Your child has probably received a vision screening at school or the pediatrician’s office as part a routine visit or exam. As a parent it is important to be aware this is not a comprehensive eye exam. A vision screening is designed to check a child’s vision on an eye chart measure on a 20/20 scale. It does not check the child’s ability to focus, to follow print on a written page, or to coordinate both eyes into focus. A child can have 20/20 vision as determined by a school screening, but still have problems in other areas.
Children who have undetected vision problems often struggle in school and become frustrated. Children often do not complain because there is no pain associated with the problems. Parents can be on the lookout for symptoms of underlying vision problems, and a comprehensive exam by an eye care professional can ensure your child’s eye health. The following checklist can help a parent identify symptoms in a child with vision problems.
This checklist is an excellent resource for parents or teachers. Most pediatric vision problems fall into one of four common categories. The most common is nearsightedness, or myopia, which usually develops between ages six and adolescence. Farsightedness, or hyperopia, is a problem which causes blurred vision, headaches, or eyes crossing. “Lazy eye, “may refer to strabismus which can be identified by an eye that turns in or out; in other words, by eyes that don’t move in unison. “Lazy eye” more correctly refers to the condition known as amblyopia. This may occur with or without strabismus and can be corrected if detected before the age of 8 years old. That, in itself, points to the need for careful screening and, better yet, a pre-school eye exam by an eye care professional.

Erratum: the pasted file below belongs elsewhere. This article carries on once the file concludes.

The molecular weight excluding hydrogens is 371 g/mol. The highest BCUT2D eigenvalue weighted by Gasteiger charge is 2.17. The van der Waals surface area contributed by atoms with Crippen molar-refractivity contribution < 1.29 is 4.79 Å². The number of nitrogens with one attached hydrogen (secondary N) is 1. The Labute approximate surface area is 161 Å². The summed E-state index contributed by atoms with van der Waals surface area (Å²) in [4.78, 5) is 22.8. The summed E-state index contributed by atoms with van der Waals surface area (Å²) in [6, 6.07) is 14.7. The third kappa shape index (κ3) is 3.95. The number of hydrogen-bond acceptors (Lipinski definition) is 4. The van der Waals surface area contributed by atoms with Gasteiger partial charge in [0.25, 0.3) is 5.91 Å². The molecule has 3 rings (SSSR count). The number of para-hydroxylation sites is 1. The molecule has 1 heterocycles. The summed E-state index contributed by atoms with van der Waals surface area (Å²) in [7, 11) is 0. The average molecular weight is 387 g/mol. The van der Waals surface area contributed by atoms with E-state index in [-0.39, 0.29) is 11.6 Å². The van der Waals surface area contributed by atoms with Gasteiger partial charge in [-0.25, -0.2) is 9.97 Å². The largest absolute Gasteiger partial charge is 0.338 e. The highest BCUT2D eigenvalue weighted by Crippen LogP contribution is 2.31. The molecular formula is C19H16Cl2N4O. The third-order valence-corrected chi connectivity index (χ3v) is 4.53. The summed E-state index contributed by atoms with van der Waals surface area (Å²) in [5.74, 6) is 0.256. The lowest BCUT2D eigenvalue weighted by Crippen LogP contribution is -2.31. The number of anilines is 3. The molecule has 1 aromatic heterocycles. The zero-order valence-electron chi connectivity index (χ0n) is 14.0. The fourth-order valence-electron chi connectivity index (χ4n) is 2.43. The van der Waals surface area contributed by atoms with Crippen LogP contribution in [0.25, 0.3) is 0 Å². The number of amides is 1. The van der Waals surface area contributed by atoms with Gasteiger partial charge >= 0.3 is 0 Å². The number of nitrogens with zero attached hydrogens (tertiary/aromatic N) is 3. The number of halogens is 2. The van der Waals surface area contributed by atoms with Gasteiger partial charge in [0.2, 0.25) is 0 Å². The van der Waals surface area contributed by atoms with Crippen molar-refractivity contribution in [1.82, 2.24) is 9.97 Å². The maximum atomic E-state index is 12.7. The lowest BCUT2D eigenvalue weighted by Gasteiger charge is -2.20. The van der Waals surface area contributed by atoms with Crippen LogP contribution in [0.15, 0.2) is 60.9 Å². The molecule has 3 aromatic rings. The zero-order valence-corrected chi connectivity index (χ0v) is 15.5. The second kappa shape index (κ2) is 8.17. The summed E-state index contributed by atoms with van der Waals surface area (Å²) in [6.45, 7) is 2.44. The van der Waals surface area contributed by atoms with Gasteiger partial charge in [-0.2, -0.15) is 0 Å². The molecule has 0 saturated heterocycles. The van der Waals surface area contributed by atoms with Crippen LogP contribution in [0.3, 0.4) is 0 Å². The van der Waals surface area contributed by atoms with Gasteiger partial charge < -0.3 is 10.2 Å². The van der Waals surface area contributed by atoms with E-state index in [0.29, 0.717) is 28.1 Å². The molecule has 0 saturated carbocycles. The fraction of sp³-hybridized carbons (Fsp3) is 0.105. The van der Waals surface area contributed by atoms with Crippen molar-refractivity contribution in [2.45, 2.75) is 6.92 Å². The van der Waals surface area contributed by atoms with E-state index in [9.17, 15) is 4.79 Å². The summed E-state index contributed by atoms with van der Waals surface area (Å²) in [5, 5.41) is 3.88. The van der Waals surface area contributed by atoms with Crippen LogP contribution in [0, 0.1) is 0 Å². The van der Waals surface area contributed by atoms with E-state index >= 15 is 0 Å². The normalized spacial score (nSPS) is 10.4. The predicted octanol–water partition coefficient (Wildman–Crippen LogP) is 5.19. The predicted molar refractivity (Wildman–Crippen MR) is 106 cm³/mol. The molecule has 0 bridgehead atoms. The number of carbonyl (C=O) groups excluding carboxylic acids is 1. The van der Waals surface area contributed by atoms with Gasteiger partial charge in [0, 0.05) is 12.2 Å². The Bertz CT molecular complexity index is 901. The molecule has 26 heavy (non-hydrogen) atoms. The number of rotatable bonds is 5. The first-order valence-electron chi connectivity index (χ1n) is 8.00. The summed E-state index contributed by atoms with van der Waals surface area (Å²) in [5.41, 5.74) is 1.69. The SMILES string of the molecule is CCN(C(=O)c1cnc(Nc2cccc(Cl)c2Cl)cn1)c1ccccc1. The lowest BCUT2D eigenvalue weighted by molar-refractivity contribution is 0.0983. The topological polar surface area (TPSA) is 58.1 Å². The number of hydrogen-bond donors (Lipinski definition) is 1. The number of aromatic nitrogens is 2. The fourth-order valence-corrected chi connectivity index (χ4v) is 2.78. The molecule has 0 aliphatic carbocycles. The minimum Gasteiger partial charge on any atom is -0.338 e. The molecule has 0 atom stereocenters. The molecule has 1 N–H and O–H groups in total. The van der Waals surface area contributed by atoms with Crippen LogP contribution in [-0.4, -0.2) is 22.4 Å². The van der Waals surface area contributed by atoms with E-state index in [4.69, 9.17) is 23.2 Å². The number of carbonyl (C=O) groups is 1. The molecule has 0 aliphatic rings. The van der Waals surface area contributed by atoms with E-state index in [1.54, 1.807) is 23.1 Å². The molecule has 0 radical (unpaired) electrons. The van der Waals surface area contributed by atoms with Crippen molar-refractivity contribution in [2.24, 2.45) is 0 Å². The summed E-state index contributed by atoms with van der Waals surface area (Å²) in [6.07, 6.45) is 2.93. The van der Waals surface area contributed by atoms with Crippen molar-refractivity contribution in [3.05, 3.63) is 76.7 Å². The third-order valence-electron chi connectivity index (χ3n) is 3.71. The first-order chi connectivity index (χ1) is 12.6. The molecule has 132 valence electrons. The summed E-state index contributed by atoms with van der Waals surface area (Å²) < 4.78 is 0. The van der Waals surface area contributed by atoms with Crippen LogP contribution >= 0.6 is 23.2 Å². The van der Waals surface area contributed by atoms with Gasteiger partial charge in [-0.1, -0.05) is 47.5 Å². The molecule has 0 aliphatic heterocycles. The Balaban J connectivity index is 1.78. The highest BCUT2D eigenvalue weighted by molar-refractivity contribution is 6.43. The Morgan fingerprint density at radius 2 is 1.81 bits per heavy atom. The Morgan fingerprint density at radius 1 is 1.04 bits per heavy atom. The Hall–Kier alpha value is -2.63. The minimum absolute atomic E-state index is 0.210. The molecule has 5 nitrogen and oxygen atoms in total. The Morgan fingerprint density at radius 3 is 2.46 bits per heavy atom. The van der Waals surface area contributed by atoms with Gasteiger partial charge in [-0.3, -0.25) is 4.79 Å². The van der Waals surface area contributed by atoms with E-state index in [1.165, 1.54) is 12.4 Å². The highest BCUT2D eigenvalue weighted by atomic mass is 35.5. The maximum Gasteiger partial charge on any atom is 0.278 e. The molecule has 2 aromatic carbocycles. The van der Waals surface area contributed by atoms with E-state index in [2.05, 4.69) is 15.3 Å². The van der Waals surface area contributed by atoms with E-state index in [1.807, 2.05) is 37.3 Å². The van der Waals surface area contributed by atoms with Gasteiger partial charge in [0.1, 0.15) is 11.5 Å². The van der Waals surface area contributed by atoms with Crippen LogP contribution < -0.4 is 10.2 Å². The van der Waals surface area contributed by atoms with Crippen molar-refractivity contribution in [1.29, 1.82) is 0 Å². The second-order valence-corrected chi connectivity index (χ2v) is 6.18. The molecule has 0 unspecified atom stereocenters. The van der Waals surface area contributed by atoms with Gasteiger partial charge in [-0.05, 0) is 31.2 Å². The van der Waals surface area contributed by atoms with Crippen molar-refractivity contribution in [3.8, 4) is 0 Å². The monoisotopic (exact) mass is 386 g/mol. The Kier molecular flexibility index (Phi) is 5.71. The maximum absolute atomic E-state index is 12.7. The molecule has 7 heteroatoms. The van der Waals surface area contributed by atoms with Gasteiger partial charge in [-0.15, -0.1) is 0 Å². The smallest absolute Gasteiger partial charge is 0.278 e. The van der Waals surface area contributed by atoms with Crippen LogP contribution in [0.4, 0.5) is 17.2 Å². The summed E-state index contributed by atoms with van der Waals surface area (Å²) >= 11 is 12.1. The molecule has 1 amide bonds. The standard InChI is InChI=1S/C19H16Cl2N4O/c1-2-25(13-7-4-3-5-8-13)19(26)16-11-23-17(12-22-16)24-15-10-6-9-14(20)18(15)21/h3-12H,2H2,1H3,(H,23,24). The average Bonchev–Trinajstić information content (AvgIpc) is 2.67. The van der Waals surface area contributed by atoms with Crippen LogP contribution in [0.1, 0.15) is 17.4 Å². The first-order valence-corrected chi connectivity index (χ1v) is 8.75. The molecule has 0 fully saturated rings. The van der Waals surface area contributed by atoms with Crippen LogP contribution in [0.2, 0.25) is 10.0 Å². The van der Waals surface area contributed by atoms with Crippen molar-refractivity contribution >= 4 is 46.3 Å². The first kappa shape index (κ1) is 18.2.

McCarthy, Colleen E., "Pediatric Vision Checklist". Optometry Times. AUG 08, 2014. online. August 12, 2014. http://optometrytimes.modernmedicine.com.
"Symptoms Checklist". Children's Vision Information Network. online. August 12, 2014. http://www.childrensvision.com/symptoms.htm.